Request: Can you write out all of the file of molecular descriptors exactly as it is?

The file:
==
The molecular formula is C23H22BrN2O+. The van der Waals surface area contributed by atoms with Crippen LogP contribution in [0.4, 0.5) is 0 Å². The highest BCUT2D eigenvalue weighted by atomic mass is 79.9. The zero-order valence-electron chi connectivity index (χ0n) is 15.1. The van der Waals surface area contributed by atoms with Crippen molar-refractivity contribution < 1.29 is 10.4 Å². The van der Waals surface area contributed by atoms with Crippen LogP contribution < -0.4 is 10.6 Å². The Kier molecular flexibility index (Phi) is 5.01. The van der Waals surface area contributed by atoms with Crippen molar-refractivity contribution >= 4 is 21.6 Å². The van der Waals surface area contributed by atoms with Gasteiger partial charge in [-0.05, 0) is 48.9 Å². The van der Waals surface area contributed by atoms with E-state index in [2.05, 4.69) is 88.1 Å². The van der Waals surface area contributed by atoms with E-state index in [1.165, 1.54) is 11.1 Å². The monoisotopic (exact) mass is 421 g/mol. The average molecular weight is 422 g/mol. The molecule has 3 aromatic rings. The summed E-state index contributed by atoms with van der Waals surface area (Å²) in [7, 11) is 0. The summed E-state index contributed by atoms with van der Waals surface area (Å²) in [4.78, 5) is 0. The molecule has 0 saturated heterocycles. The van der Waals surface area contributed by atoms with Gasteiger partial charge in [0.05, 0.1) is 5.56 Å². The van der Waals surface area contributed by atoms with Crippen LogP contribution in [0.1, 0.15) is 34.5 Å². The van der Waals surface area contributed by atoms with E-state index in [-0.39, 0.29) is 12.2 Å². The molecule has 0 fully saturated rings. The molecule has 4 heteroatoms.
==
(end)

The molecular formula is C23H22BrN2O+. The van der Waals surface area contributed by atoms with Crippen LogP contribution in [0.4, 0.5) is 0 Å². The highest BCUT2D eigenvalue weighted by atomic mass is 79.9. The zero-order valence-electron chi connectivity index (χ0n) is 15.1. The van der Waals surface area contributed by atoms with Crippen molar-refractivity contribution < 1.29 is 10.4 Å². The van der Waals surface area contributed by atoms with Crippen LogP contribution < -0.4 is 10.6 Å². The Kier molecular flexibility index (Phi) is 5.01. The van der Waals surface area contributed by atoms with Crippen molar-refractivity contribution >= 4 is 21.6 Å². The van der Waals surface area contributed by atoms with Gasteiger partial charge in [-0.05, 0) is 48.9 Å². The van der Waals surface area contributed by atoms with E-state index in [2.05, 4.69) is 88.1 Å². The van der Waals surface area contributed by atoms with E-state index in [1.165, 1.54) is 11.1 Å². The monoisotopic (exact) mass is 421 g/mol. The average molecular weight is 422 g/mol. The molecule has 3 aromatic rings. The summed E-state index contributed by atoms with van der Waals surface area (Å²) in [7, 11) is 0. The summed E-state index contributed by atoms with van der Waals surface area (Å²) in [4.78, 5) is 0. The molecule has 0 saturated heterocycles. The van der Waals surface area contributed by atoms with Gasteiger partial charge in [0.05, 0.1) is 5.56 Å². The van der Waals surface area contributed by atoms with Crippen LogP contribution in [0.1, 0.15) is 34.5 Å². The van der Waals surface area contributed by atoms with E-state index in [-0.39, 0.29) is 12.2 Å². The molecule has 0 fully saturated rings. The molecule has 4 heteroatoms.